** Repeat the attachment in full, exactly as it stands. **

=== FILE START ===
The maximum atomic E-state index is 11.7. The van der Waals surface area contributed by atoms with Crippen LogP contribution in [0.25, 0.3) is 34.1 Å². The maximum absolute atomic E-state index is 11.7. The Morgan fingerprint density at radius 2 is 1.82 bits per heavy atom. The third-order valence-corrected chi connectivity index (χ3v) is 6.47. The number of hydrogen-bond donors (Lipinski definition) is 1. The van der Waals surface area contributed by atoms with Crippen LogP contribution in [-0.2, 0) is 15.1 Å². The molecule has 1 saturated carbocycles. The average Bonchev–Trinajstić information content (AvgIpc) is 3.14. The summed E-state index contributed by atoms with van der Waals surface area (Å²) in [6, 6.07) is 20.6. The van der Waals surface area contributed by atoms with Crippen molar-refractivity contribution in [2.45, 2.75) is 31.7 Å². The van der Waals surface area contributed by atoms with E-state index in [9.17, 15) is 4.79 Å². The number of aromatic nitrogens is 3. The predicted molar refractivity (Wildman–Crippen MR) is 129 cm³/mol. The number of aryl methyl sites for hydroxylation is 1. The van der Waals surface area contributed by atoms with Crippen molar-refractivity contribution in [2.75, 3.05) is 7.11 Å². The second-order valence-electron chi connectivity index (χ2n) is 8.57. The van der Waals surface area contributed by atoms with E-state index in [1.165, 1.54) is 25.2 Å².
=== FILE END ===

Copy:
The maximum atomic E-state index is 11.7. The van der Waals surface area contributed by atoms with Crippen LogP contribution in [0.25, 0.3) is 34.1 Å². The maximum absolute atomic E-state index is 11.7. The Morgan fingerprint density at radius 2 is 1.82 bits per heavy atom. The third-order valence-corrected chi connectivity index (χ3v) is 6.47. The number of hydrogen-bond donors (Lipinski definition) is 1. The van der Waals surface area contributed by atoms with Crippen LogP contribution in [-0.2, 0) is 15.1 Å². The molecule has 1 saturated carbocycles. The average Bonchev–Trinajstić information content (AvgIpc) is 3.14. The summed E-state index contributed by atoms with van der Waals surface area (Å²) in [6, 6.07) is 20.6. The van der Waals surface area contributed by atoms with Crippen molar-refractivity contribution in [2.45, 2.75) is 31.7 Å². The van der Waals surface area contributed by atoms with E-state index in [9.17, 15) is 4.79 Å². The number of aromatic nitrogens is 3. The predicted molar refractivity (Wildman–Crippen MR) is 129 cm³/mol. The number of aryl methyl sites for hydroxylation is 1. The van der Waals surface area contributed by atoms with Crippen molar-refractivity contribution in [2.75, 3.05) is 7.11 Å². The second-order valence-electron chi connectivity index (χ2n) is 8.57. The van der Waals surface area contributed by atoms with E-state index in [1.165, 1.54) is 25.2 Å².